Where are farm land values going in the future?
The options are of course up, down or stay the same. But since one of the few constants in life is that things don’t stay the same, that just leaves two options. Which one it is, however, is contested.
On the one hand, the most recent Land Values report from USDA’s National Agricultural Statistics Service showed overall farm real estate value—which includes the value of all land and buildings on farms—averaged $2,900 per acre for 2013, up 9.4 percent from the revised 2012 values.
As must be expected, regional trends differed from the national average. For instance, Southwestern states saw a flat lining of land values. Conversely, in the Corn Belt, land values increased over 23 percent from 2012 to 2013.
While the USDA report documents what has happened, the presenters at the recent National Agricultural Bankers Conference discussed what they expect will happen in the future. The almost unanimous expectation was that land values are heading down in the next few years.
“There is some sentiment out there with those in the lending industry that longer term land values will go down,” Dr. Allen Featherstone, Professor of Agricultural Economics at Kansas State University, told WLJ. Featherstone was one of the presenters at the National Agricultural Bankers Conference and one of the many who cited expectations of declining land values.
Featherstone talked about a Kansas State University survey of agricultural lenders. In the most recent fall edition of the survey, researchers asked lenders what they expected of land values in the next few years.
“The bankers we talked to in this nationwide survey indicated land values went up over the last three months [since the August USDA Land Values report], but then as they think about the future, their expectation is that over the next year they are going to flatten.”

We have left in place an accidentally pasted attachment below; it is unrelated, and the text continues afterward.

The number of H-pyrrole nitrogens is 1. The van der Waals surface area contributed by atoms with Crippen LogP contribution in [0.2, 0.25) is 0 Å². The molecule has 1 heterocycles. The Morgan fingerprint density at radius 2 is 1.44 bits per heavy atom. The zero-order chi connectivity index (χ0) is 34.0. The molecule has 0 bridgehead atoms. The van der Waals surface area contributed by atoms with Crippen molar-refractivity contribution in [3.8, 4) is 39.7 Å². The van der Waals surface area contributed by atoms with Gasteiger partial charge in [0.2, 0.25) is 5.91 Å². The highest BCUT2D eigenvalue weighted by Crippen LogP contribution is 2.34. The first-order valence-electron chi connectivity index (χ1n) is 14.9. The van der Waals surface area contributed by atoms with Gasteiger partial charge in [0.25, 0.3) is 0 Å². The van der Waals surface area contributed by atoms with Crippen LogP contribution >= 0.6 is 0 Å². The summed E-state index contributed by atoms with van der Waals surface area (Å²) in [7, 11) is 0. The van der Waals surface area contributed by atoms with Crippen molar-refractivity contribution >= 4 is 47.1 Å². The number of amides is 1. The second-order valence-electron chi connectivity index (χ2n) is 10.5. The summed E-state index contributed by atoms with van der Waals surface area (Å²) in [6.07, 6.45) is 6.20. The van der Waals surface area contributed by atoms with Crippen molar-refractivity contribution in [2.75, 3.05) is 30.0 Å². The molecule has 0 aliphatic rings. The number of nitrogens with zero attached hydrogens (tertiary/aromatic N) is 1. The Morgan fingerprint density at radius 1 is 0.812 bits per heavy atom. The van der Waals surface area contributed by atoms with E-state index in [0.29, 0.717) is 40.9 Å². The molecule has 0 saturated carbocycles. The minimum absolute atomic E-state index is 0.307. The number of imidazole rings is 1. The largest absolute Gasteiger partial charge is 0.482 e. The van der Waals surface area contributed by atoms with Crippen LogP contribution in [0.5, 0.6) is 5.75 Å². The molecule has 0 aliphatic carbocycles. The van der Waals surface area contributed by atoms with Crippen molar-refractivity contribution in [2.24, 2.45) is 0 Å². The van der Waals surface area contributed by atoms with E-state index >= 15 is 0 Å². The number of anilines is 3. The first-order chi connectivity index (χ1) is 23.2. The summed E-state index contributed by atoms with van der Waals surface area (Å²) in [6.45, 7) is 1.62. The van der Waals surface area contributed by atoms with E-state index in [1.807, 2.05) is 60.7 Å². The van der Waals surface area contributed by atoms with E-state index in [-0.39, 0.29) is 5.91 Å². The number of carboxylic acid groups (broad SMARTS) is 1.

Featherstone explained regional differences exist. For instance, surveyed lender expectations for Plains land values was a slight increase, while for the Corn Belt regions slight declines were expected. When taken together, they end up being fairly flat.
“But then if you look at longer term, about two to five years, there is evidence that land values will go down.”
In answer to why, corn was a big answer. The 2013/2014 corn crop is expected to be a record production year. Combining that with the potential for reduced Renewable Fuel Standards requirements (see Traci Eatherton’s story on the cover of this week’s issue) makes for a bountiful domestic supply. And that reduces prices for corn. That, in turn, reduces the income generated by the land, and that can lead land values lower.
“There is going to be a strong correlation between the income-generating capabilities of land with the value of land,” said Featherstone, summarizing the interaction. “When income generated from that land goes up, the price of land will go up. If the income goes down, the price of land will tend to go down.”
Other crops such as soybeans and wheat also are seeing similar movement, despite corn getting much of the attention.
Another related topic that Featherstone voiced concern about was what he called a diminishing “safety net” regarding ability to pay interest on farmland loans.
“It’s always been argued that the crop insurance programs and crop revenue programs have been so good for maintaining the safety net.”
However, since the crop insurance programs are set annually based on certain contracts of the futures market, the quality of that safety net can change from year to year. Featherstone gave the example seen in Table 1 between the Crop Insurance Minimum Revenue Guarantee for the 2012/2013 corn crop and the current 2013/2014 crop.
“So you have roughly $130 less coverage. You don’t have as much of a safety net. There isn’t the downward protection on incomes and also land values as there had been previously.”
Featherstone, along with many of the other presenters at the conference, acknowledged that regional differences and unique land qualities exist and cannot be ignored when it comes to land values. The projection of declines in the next few years is general, and averaged across the country, though many of the presenters looked at regions such as the Corn Belt, greater Midwest, and Plains states. — Kerry Halladay, WLJ Editor